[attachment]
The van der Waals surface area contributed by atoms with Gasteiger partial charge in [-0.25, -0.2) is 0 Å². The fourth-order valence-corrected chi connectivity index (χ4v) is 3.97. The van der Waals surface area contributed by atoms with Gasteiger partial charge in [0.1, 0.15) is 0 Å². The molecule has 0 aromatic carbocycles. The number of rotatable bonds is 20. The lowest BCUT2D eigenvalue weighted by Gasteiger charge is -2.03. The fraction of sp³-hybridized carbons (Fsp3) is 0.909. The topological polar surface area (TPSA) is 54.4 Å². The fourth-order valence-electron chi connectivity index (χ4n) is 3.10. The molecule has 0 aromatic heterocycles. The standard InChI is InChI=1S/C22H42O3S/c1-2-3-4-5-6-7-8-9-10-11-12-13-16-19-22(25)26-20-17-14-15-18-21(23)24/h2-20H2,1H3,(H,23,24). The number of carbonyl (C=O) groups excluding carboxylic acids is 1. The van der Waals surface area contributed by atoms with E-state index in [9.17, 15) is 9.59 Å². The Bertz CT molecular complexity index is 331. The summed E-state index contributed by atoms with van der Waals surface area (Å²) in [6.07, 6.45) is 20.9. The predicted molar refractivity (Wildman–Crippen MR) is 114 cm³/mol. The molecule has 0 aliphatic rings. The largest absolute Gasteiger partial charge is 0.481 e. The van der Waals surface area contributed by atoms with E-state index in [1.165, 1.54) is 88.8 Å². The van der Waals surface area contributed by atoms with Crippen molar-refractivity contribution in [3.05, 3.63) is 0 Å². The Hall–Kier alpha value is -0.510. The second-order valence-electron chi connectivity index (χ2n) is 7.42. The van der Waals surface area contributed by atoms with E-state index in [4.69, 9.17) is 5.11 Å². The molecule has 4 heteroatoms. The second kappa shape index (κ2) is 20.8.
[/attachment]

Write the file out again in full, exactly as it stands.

The van der Waals surface area contributed by atoms with Gasteiger partial charge in [-0.25, -0.2) is 0 Å². The fourth-order valence-corrected chi connectivity index (χ4v) is 3.97. The van der Waals surface area contributed by atoms with Gasteiger partial charge in [0.1, 0.15) is 0 Å². The molecule has 0 aromatic carbocycles. The number of rotatable bonds is 20. The lowest BCUT2D eigenvalue weighted by Gasteiger charge is -2.03. The fraction of sp³-hybridized carbons (Fsp3) is 0.909. The topological polar surface area (TPSA) is 54.4 Å². The fourth-order valence-electron chi connectivity index (χ4n) is 3.10. The molecule has 0 aromatic heterocycles. The standard InChI is InChI=1S/C22H42O3S/c1-2-3-4-5-6-7-8-9-10-11-12-13-16-19-22(25)26-20-17-14-15-18-21(23)24/h2-20H2,1H3,(H,23,24). The number of carbonyl (C=O) groups excluding carboxylic acids is 1. The van der Waals surface area contributed by atoms with E-state index in [9.17, 15) is 9.59 Å². The Bertz CT molecular complexity index is 331. The summed E-state index contributed by atoms with van der Waals surface area (Å²) in [6.07, 6.45) is 20.9. The predicted molar refractivity (Wildman–Crippen MR) is 114 cm³/mol. The molecule has 0 aliphatic rings. The largest absolute Gasteiger partial charge is 0.481 e. The van der Waals surface area contributed by atoms with E-state index in [1.165, 1.54) is 88.8 Å². The van der Waals surface area contributed by atoms with Crippen molar-refractivity contribution in [3.05, 3.63) is 0 Å². The Hall–Kier alpha value is -0.510. The second-order valence-electron chi connectivity index (χ2n) is 7.42. The van der Waals surface area contributed by atoms with E-state index in [4.69, 9.17) is 5.11 Å². The molecule has 4 heteroatoms. The second kappa shape index (κ2) is 20.8.